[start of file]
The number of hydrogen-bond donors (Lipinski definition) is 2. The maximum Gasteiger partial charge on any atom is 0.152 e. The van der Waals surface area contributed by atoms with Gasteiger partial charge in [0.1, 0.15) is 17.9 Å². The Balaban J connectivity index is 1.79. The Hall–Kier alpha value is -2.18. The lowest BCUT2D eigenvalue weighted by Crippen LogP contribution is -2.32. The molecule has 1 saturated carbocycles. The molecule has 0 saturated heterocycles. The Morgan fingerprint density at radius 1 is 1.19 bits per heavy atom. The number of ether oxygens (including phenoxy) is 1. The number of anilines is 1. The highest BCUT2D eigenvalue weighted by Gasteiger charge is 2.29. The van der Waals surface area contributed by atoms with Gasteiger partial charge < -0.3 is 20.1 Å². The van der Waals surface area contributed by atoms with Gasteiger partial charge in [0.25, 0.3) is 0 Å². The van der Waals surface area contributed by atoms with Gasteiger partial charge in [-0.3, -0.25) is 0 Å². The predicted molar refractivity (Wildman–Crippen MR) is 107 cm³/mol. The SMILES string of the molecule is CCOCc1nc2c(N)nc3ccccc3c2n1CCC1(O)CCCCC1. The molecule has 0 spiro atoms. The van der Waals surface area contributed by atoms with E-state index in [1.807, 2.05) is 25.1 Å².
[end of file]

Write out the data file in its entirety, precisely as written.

The number of hydrogen-bond donors (Lipinski definition) is 2. The maximum Gasteiger partial charge on any atom is 0.152 e. The van der Waals surface area contributed by atoms with Gasteiger partial charge in [0.1, 0.15) is 17.9 Å². The Balaban J connectivity index is 1.79. The Hall–Kier alpha value is -2.18. The lowest BCUT2D eigenvalue weighted by Crippen LogP contribution is -2.32. The molecule has 1 saturated carbocycles. The molecule has 0 saturated heterocycles. The Morgan fingerprint density at radius 1 is 1.19 bits per heavy atom. The number of ether oxygens (including phenoxy) is 1. The number of anilines is 1. The highest BCUT2D eigenvalue weighted by Gasteiger charge is 2.29. The van der Waals surface area contributed by atoms with Gasteiger partial charge < -0.3 is 20.1 Å². The van der Waals surface area contributed by atoms with Gasteiger partial charge in [0.25, 0.3) is 0 Å². The van der Waals surface area contributed by atoms with Gasteiger partial charge in [-0.3, -0.25) is 0 Å². The predicted molar refractivity (Wildman–Crippen MR) is 107 cm³/mol. The SMILES string of the molecule is CCOCc1nc2c(N)nc3ccccc3c2n1CCC1(O)CCCCC1. The molecule has 0 spiro atoms. The van der Waals surface area contributed by atoms with E-state index in [1.807, 2.05) is 25.1 Å².